List entry

List entry Summary

This building is listed under the Planning (Listed Buildings and Conservation Areas) Act 1990 as amended for its special architectural or historic interest.

Name: TONG HALL

List entry Number: 1314140

Location

TONG HALL, TONG LANE

The building may lie within the boundary of more than one authority.

County District District Type Parish
BradfordMetropolitan Authority

National Park: Not applicable to this List entry.

Grade: I

Date first listed: 04-Sep-1952

Date of most recent amendment: Not applicable to this List entry.

Legacy System Information

The contents of this record have been generated from a legacy data system.

Legacy System: LBS

UID: 337209

Asset Groupings

This list entry does not comprise part of an Asset Grouping. Asset Groupings are not part of the official record but are added later for information.

List entry Description

Summary of Building

Legacy Record - This information may be included in the List Entry Details.

Reasons for Designation

Legacy Record - This information may be included in the List Entry Details.

History

Legacy Record - This information may be included in the List Entry Details.

Details

1. 5111 TONG LANE (north-west side) Tong

Tong Hall Hall SE 2130 61/109 4.9.52 I GV

2. Tong Hall still commands a fine open prospect over gently falling grounds to the west-north-west and is approached from Tong Lane by a short formal drive terminating in a circular carriage sweep in front of the principal south entrance. The Stable Court, including the Home Farm, lies discreetly at a slightly lower level to the west of the house. Associated with the Tempest family since the C15/C16, Tong Hall was rebuilt by Sir George Tempest in 1702, and is the only house of any consequence in the Bradford area to be built of brick (in part no doubt because of the proximity to Leeds). The architect who introduced this modern fashionable material was Theophilus Shelton, Lawyer and gentleman architect, resident at Heath Hall, outside Wakefield and the designer of The Butter Cross at Beverley. As completed by Shelton the house consisted of a symmetrical block of 3-storey centre with 2-storey wings with a low ashlar basement, a sophisticated elevation for 1702. In 1773 the house was enlarged, the architect apparently being one John Platt. He heightened the wings to 3-storeys and the centre received a blind attic and a pediment, probably the original one reset. Canted bay windows were added to the north front and the interior underwent some redecoration. The ashlar basement, largely concealed retains the traditional mullioned windows. Platbands to first and second floors. Two bay wings and 3 bay centre with rusticated quoins, moulded ashlar window architraves. Tong with Esholt Hall would appear to have been one of the earliest sashed houses in the county. The existing glazing bar sashes are more likely of circa 1773. The slightly projecting wings have modillion eaves cornices returned as platband with fluting and paterae across and above the blind attic storey of the centre. The tympanum of the modillion pediment has delicate corn husk festoons linking paterae and 3 swagged urns crown the pediment proper. The main entrance is an alteration of circa 1773. Crisply modelled architrave doorcase with carved consoles flanking delicate festoon frieze and carrying dentil cornice. Above however is the original, though rather weathered, Baroque achievement of the Tempest Arms. A very rare feature of the doorway is the stained glass sundial of 1709 by Henry Syles depicting the sun and the four seasons, set in the fanlight. Short flight of splayed steps leads up to doorway with scrolled out, delicate iron balustrade of circa 1773. The north front is similarly detailed with addition of the 1773 two-storey canted ashlar bays to the wings and 2 bull's eye windows flanking the central first floor window. The west side has a circa 1773 delicate Doric columned porch with similar ironwork to that on front. The interior retains much of 1702 panelling with the redecorations of 1773. Some alterations took place in 1900 when the staircase was reduced from 2 flights to one, but otherwise the interiors are entirely C18 in character. The entrance hall takes up the ground floor of the centre block to the front. The walls are lined to 3/4 height with fielded panelling capped by enriched cornice which is swept to sumptuously carved overmantel on east wall with 2 stags, floral decoration and grotesque head key beneath segmental cornice. This overmantel owes much to the engraved designs of Le Pautre and Daniel Narot. Archivolt arched doorways out of hall with large carved masques. Fine closed string staircase of elmwood the balusters rising from string with sprouting leaves to feet, moulded swept handrail. The western ground floor room has full fielded panelling in elm with inlay work to overmantel. The eastern and north front rooms have restrained decoration of circa 1773. The first floor has another fully panelled room with enriched bolection surround to overmantel. First floor room to right hand on south front has coved ceiling, central rose and panelled pilasters. Flanking windows all with stucco riceaux and grotesques in the French manner but after Beosin rather than C18 in character (could this be of 1900?). The subsidiary rooms have plain dado panelling and cornices. Side stairs dog legged with turned banisters. The interior is therefore representa- tive of the 2 periods of building with virtually no later alterations. According to "Neale's Seats" the south front bore an inscription in Latin, recording the original building of the Hall by Sir George Tempest and naming Shelton as the architect.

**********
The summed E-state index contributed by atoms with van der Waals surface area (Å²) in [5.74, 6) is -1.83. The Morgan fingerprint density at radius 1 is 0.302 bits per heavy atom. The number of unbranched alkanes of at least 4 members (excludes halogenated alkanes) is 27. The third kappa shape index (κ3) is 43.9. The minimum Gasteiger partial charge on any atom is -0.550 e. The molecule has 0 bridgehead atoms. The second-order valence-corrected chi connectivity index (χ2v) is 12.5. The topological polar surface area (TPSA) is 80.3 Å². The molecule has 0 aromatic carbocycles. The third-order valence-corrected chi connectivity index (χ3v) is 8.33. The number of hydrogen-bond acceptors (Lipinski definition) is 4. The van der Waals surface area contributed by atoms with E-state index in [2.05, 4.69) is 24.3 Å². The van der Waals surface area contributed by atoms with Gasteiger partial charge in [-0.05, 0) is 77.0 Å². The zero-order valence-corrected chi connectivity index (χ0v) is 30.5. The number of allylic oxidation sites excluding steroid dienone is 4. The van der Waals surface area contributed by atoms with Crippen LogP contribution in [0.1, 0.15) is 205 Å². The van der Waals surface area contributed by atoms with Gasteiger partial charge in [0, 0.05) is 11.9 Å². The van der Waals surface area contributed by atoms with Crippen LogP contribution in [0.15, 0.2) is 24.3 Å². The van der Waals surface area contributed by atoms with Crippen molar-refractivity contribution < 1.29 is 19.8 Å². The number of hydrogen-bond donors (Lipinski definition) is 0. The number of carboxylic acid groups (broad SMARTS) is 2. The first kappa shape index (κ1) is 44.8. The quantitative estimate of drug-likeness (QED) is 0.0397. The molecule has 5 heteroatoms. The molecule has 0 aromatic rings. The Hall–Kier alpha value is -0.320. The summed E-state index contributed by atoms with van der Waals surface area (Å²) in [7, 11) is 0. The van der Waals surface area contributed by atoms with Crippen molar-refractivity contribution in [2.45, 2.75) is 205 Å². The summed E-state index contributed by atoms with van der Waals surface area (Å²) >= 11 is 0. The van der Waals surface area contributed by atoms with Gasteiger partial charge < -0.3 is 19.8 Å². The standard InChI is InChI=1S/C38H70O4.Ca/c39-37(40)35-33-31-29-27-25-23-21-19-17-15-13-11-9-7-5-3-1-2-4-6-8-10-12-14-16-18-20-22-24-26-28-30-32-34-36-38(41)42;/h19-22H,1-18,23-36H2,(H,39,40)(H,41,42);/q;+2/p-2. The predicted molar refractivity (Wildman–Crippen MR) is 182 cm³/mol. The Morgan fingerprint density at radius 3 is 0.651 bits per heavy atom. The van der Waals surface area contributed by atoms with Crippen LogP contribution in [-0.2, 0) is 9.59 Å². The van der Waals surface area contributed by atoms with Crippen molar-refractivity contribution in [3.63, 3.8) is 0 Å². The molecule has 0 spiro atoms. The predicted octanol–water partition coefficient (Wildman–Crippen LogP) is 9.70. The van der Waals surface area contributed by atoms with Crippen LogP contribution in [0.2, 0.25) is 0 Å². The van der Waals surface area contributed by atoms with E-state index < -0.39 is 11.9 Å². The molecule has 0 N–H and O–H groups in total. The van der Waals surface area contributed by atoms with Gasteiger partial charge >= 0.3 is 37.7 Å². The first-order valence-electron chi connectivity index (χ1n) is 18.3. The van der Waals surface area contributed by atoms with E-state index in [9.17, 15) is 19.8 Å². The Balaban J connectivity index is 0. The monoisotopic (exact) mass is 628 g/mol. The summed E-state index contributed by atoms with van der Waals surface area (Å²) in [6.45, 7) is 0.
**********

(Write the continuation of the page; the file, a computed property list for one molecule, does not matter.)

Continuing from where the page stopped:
Listing NGR: SE2180930710

Selected Sources

Legacy Record - This information may be included in the List Entry Details

National Grid Reference: SE 21809 30710

Map


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This copy shows the entry on 17-Sep-2014 at 04:31:47.